There is more buried in the word Va'eschanan. It has a gematria of 515. Chazal tell us this is a hint that Moshe prayed to Hashem 515 times. Finally G-d has to command him (3:26) "Do not continue to speak to Me further about this matter." Why command Moshe to stop? If Hashem doesn't want something to be than how could it be? So what if Moshe continued to pray? We learn an unbelievable lesson! If Moshe would have prayed one more time Hashem would have ‘given in’!!! Unbelievable! Prayer is real! The uneducated ask, “Hashem needs me to pray? Three times a day?!” No, WE need it. It makes things happens for US. And prayer is not always the means to the end but usually the end itself!

Here prayer seems to be the means to achieve the end, entry into Israel. It doesn't necessarily work that way. If someone has been negligent in their communication with Hashem, Hashem may cause good things to happen or He may cause suffering to happen, maybe to the individual directly or maybe to a loved one, ch'v'sh, just to get them to talk to Him! To use a bad example, like a creditor we owe money to and we stop the minimum payments. Do the creditors really want a team of lawyers to carry out their threats of lawsuit, wage garnishment, destroyed credit ratings and taking 1/3 of the money? No. They just want to hear from you. Events in our lives are the means to achieve the end, prayer!!!

Just in shul yesterday, the father was up in the heavens- and his kid was alone on the chair, then on the table, then on the window sill… Some times measures have to be taken to get someone’s attention.

So hopefully with the reality of prayer a little more real, why did Hashem want so much not to fulfill Moshe's request? It’s taught that if Moshe built the Beis haMikdash it could not be destroyed. Every Pesach we go through the closets and there are some things of such sentimental value that we will never throw them out. (We put them back till we see them again, 365 days later.) Hashem would have felt that way about the Temple if Moshe built it. Metaphysically speaking, Moshe's spiritually driven physical efforts of construction would have instilled spiritual immortality into the physicality of the Beis haMikdash. This would pose a problem 1100 years later, when Bnei Yisrael would anger Hashem to the point of destruction. If the Temple were destructible then Hashem could vent His wrath on the stones and not on us! So Hashem commands Moshe not to pray any more which guaranteed our continuity. What a concept! (By the way, this was the same reason King David couldn’t build the Beis haMikdash either.)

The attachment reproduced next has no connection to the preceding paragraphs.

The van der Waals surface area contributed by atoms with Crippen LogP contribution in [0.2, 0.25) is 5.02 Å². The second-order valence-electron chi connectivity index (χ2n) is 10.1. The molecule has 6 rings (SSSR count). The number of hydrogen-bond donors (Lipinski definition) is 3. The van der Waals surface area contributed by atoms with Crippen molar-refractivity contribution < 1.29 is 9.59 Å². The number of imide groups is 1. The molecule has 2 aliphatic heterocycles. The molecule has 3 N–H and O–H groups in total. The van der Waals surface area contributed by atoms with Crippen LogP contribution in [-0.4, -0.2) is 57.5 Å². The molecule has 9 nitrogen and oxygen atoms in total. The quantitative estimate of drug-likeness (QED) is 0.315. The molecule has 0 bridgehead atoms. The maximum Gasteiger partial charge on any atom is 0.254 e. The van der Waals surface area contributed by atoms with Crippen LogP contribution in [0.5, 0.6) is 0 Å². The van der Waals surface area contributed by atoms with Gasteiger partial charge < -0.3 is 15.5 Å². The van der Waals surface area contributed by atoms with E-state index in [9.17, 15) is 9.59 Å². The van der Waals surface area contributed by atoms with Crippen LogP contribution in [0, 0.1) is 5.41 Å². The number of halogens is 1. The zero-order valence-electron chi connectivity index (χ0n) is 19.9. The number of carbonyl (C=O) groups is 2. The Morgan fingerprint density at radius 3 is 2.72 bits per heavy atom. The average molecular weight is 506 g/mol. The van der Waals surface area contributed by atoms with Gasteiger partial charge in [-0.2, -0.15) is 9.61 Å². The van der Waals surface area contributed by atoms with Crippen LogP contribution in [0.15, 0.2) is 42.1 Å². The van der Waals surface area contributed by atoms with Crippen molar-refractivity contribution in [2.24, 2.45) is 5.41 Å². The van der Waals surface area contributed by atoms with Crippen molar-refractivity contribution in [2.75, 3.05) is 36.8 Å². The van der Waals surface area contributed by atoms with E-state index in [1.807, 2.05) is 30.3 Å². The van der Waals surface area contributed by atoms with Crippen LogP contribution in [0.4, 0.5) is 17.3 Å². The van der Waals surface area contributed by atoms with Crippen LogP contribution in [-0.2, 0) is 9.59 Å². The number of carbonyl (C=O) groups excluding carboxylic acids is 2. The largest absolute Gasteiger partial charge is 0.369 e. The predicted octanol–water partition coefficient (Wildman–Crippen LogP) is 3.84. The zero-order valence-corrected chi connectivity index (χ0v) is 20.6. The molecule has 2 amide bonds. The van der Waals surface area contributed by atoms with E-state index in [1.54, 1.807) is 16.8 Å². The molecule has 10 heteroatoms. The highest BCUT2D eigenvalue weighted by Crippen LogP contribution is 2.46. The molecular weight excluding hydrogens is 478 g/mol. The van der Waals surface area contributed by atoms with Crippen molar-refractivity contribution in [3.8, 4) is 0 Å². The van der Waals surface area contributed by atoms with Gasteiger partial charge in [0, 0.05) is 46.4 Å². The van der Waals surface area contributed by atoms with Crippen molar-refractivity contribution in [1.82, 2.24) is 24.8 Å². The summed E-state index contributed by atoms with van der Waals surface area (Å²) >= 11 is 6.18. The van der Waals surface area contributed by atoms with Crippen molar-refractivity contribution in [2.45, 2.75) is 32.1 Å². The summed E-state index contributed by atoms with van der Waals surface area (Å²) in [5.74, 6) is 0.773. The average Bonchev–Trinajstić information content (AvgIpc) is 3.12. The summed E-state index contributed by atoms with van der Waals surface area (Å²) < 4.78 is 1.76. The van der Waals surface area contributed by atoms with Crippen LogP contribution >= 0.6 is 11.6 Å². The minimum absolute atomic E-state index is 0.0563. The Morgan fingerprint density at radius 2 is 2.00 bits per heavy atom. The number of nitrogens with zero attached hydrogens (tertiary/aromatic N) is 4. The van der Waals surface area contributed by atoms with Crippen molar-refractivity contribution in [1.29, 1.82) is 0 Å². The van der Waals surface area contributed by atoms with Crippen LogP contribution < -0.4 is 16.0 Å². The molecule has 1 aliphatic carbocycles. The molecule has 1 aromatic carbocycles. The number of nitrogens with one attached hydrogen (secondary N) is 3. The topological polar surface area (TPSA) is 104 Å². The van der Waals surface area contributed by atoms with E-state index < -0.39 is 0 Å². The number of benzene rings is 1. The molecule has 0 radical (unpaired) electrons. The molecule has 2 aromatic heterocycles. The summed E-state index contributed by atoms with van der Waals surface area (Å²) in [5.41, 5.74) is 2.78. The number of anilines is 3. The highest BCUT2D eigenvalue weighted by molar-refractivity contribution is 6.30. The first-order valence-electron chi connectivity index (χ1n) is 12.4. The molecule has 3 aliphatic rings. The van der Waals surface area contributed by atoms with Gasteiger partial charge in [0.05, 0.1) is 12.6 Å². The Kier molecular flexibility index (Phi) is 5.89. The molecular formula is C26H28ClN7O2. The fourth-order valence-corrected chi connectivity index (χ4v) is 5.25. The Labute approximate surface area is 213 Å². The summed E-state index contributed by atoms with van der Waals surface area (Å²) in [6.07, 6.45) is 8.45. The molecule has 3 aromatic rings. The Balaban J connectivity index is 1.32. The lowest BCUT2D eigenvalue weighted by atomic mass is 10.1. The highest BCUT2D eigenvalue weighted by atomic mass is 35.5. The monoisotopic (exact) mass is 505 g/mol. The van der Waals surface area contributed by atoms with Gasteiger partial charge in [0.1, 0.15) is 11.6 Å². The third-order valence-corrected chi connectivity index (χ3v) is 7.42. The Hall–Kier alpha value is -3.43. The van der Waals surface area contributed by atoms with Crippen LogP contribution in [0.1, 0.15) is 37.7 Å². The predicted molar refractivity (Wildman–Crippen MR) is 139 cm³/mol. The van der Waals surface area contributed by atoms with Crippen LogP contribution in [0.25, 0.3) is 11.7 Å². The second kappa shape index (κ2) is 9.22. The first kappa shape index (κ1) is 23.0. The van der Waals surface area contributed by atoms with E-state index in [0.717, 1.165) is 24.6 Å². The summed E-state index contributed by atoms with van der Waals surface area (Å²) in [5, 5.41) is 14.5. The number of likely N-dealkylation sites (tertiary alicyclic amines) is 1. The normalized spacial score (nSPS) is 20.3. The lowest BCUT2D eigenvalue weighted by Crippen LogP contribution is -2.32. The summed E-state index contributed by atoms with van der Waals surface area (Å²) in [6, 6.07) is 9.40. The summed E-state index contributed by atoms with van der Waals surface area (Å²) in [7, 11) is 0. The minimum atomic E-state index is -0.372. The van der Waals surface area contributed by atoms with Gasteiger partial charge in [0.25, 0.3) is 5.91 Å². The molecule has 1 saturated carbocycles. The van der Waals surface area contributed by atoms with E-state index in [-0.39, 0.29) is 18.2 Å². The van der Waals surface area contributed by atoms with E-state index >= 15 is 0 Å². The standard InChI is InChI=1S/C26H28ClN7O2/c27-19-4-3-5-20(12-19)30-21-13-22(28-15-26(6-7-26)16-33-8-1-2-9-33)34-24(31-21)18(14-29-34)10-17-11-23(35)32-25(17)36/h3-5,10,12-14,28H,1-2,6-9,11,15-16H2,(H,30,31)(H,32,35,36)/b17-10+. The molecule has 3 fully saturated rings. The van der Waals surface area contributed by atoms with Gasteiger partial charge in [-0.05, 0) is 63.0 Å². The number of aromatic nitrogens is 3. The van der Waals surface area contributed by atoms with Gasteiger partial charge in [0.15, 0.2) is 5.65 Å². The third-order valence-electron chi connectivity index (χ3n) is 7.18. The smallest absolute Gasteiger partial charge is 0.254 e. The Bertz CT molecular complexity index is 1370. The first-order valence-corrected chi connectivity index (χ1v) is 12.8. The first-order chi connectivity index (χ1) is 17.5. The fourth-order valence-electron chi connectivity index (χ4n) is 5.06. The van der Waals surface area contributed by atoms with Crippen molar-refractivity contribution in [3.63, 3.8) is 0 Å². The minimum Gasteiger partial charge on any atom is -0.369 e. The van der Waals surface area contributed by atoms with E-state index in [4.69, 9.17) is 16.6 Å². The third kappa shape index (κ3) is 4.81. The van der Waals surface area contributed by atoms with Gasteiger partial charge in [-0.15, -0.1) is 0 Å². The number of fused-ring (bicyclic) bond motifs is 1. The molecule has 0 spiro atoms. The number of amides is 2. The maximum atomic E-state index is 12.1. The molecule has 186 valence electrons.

So let Moshe go in anyway? Let him build the Temple and Hashem destroy it anyway? He’ll get mad at us and not destroy us anyway? Whose in charge, anyway? True. Hashem can do what He wants and not do what He wants. What Hashem wants most is for the world to function according the rules. He gave us the rule book! First and foremost if not first and last, Hashem plays by the rules. So Moshe doesn’t get to go in and dies in the desert. He nor King David will build the Temple and it gets destroyed. And some poor kid has to sing and dance to get his space-cadet father’s attention and will probably be on drugs before he’s 15, r’l. The world operates by rules. Physically, spiritually, socially, emotionally… We have the rule book. We have to stick to it.

Undoubtedly due to these reasons and others the Shl'ah HaKadosh recommends that when we pray for something we add the words, "...if it's good for me." We know Hashem answer's every prayer, and that the answer could also be ‘NO!’. We are too subjective to know what's for our own good. It’s long ago revealed by studies in the States and in Israel that instant lottery winners statistically have more divorces, more suicides, use more drugs, need more psychiatric care... but that ain't gonna stop us from buying that ticket and praying our little hearts out that this week we nail the big one! Some people don't even bother with the SMALL chang. "I only buy a ticket when it's over 50 million." Who hasn't joked at least once, "C'mon G-d, test me on this one!" Fortunately, G-d knows our limitations better than we do and loves us more than we love ourselves. "...If it's good for me." And don't worry, if something is good for you, according to the rules, than simultaneously, essentially and intrinsically it means it's good for all Israel as well. What another ‘what a concept'!